The Delta Literary Tour passed through Turnrow this week. A kind of opening act to the popular Oxford Conference for the Book, the Delta tour is an intensive, three-day study of Delta culture and tradition. Participants stay at the famous Alluvian Hotel and are bussed all over the region, eating in our most popular local restaurants and listening to various writers and regional personalities speak on matters ranging from the Jewish influence in the Delta to quilt-making to the finer points of Tennessee Williams' Baby Doll.
The tour kicked off and wound down at Turnrow this year. Several lectures and slide shows on Monday afternoon culminated with wine and readings by local writer Dorothy Shawhan of Cleveland and newcomer Hillary Jordan (left), whose debut novel Mudbound is receiving great praise. Jordan is originally from Texas but was inspired by the land of her grandparents' farm on the Arkansas side of the Delta. Her novel is set right after World War II and follows two families — white land owners and black sharecroppers — as they try to make a go of it farming cotton in a place that saw little of the era's social change.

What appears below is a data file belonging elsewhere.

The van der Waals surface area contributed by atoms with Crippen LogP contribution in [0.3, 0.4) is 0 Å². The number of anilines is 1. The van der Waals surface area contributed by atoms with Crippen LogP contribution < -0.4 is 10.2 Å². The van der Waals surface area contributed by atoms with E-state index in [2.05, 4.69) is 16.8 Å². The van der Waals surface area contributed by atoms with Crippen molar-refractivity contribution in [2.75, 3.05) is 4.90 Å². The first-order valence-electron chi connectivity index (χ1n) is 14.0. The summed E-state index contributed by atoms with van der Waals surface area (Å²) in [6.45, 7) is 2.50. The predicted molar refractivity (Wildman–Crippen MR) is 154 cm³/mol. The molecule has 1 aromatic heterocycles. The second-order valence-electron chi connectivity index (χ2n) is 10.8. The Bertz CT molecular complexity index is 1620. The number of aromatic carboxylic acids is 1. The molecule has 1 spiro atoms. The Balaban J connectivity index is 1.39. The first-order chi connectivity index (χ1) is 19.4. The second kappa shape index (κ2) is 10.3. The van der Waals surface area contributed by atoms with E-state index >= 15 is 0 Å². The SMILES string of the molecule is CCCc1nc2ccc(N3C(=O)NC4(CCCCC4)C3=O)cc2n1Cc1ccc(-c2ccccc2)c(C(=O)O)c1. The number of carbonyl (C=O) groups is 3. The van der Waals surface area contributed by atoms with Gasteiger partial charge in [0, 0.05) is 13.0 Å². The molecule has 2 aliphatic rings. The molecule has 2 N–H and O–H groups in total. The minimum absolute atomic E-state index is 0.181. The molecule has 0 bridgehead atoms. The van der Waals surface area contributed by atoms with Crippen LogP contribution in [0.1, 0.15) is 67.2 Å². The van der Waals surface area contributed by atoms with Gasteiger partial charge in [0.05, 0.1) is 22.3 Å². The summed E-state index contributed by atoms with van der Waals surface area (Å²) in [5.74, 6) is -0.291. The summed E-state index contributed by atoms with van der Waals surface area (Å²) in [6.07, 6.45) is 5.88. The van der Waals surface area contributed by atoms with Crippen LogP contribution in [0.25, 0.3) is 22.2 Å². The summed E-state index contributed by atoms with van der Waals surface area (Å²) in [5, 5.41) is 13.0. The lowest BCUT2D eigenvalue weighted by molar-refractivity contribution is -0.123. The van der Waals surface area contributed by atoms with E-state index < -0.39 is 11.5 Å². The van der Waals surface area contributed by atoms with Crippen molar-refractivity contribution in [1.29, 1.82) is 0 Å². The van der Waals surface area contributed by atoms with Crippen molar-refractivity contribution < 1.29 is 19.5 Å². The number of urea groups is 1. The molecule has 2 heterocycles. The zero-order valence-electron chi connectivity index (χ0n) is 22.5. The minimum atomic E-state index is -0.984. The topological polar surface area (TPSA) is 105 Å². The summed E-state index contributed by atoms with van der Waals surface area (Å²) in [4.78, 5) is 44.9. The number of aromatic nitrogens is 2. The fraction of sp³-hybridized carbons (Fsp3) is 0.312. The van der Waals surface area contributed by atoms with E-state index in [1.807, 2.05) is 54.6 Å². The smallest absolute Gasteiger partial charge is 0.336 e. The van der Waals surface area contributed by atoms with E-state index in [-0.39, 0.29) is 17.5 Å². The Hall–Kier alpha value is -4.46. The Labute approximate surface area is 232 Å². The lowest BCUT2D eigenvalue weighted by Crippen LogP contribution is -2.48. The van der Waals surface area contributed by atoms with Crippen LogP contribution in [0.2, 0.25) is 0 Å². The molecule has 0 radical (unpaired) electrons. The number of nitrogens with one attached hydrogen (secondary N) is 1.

The novel won Barbara Kingsolver's Bellwether Prize for literature of social responsibility and builds toward a confrontation that reveals the notorious and violent clashes between blacks and whites in the Jim Crow South. What many fans of Southern literature may find most memorable about the novel are the subtler dynamics between white and black characters and the vivid imagery of the Delta landscape, which won oohs and aahs from the crowd during Jordan's reading. Read this excerpt and see for yourself.
The tour traveled to Greenville and Cleveland and points in between for the next two days. We hosted the closing reception, though the literary travelers looked weary from their hard-driven indoctrination to Delta life. We tried to pep them up with samples of habanero pepper beer from Mississippi's own Lazy Magnolia brewery, and some hot licks from Delta favorite Duff Dorrough (photographed here by Langdon Clay).
Duff is a good friend and veteran Delta soul/blues musician, as laidback and carefree as you can be. He performed a new tune which his hometown hospital, North Sunflower County Hospital, asked him to write for a television commercial. It was a hit with the tour-goers and will surely be a classic in Ruleville. Have a listen:
Duff also left us copies of The Holy Rollers, a new CD he made with Carl Massengale. Spirituals and traditional gospel with a Delta swagger. They're $15, so holler if you'd like us to send you one.